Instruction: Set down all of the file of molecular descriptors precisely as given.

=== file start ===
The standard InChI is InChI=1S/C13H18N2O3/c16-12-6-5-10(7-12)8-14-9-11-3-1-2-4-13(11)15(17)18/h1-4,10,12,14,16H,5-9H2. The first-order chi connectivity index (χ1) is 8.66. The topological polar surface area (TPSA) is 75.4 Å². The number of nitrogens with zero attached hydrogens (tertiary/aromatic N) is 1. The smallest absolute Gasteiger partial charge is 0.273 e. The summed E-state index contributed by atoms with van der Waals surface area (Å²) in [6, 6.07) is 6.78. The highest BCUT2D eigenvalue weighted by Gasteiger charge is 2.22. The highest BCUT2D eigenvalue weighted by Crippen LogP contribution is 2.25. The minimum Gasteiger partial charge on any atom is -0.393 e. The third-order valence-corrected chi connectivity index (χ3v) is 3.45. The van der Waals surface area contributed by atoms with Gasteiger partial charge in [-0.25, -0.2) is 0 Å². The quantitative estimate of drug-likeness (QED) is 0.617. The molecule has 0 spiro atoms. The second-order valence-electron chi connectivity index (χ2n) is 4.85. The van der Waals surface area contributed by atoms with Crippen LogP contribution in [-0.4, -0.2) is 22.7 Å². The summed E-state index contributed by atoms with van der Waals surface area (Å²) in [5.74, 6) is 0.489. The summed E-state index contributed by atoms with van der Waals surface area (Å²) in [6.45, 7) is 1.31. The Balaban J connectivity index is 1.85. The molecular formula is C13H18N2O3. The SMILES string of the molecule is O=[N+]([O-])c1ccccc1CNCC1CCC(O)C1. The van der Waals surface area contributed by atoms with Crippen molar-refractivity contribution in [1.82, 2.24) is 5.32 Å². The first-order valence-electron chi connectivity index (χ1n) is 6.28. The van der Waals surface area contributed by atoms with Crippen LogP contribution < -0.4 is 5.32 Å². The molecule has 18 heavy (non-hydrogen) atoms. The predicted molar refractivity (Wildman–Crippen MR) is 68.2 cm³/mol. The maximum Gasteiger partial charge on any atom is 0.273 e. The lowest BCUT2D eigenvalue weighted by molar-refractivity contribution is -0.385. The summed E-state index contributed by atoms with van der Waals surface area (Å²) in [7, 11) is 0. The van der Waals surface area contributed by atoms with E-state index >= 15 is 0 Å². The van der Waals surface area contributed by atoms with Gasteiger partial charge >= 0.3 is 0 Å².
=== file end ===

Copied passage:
The standard InChI is InChI=1S/C13H18N2O3/c16-12-6-5-10(7-12)8-14-9-11-3-1-2-4-13(11)15(17)18/h1-4,10,12,14,16H,5-9H2. The first-order chi connectivity index (χ1) is 8.66. The topological polar surface area (TPSA) is 75.4 Å². The number of nitrogens with zero attached hydrogens (tertiary/aromatic N) is 1. The smallest absolute Gasteiger partial charge is 0.273 e. The summed E-state index contributed by atoms with van der Waals surface area (Å²) in [6, 6.07) is 6.78. The highest BCUT2D eigenvalue weighted by Gasteiger charge is 2.22. The highest BCUT2D eigenvalue weighted by Crippen LogP contribution is 2.25. The minimum Gasteiger partial charge on any atom is -0.393 e. The third-order valence-corrected chi connectivity index (χ3v) is 3.45. The van der Waals surface area contributed by atoms with Gasteiger partial charge in [-0.25, -0.2) is 0 Å². The quantitative estimate of drug-likeness (QED) is 0.617. The molecule has 0 spiro atoms. The second-order valence-electron chi connectivity index (χ2n) is 4.85. The van der Waals surface area contributed by atoms with Crippen LogP contribution in [-0.4, -0.2) is 22.7 Å². The summed E-state index contributed by atoms with van der Waals surface area (Å²) in [5.74, 6) is 0.489. The summed E-state index contributed by atoms with van der Waals surface area (Å²) in [6.45, 7) is 1.31. The Balaban J connectivity index is 1.85. The molecular formula is C13H18N2O3. The SMILES string of the molecule is O=[N+]([O-])c1ccccc1CNCC1CCC(O)C1. The van der Waals surface area contributed by atoms with Crippen molar-refractivity contribution in [1.82, 2.24) is 5.32 Å². The first-order valence-electron chi connectivity index (χ1n) is 6.28. The van der Waals surface area contributed by atoms with Crippen LogP contribution < -0.4 is 5.32 Å². The molecule has 18 heavy (non-hydrogen) atoms. The predicted molar refractivity (Wildman–Crippen MR) is 68.2 cm³/mol. The maximum Gasteiger partial charge on any atom is 0.273 e. The lowest BCUT2D eigenvalue weighted by molar-refractivity contribution is -0.385. The summed E-state index contributed by atoms with van der Waals surface area (Å²) in [7, 11) is 0. The van der Waals surface area contributed by atoms with E-state index >= 15 is 0 Å². The van der Waals surface area contributed by atoms with Gasteiger partial charge >= 0.3 is 0 Å².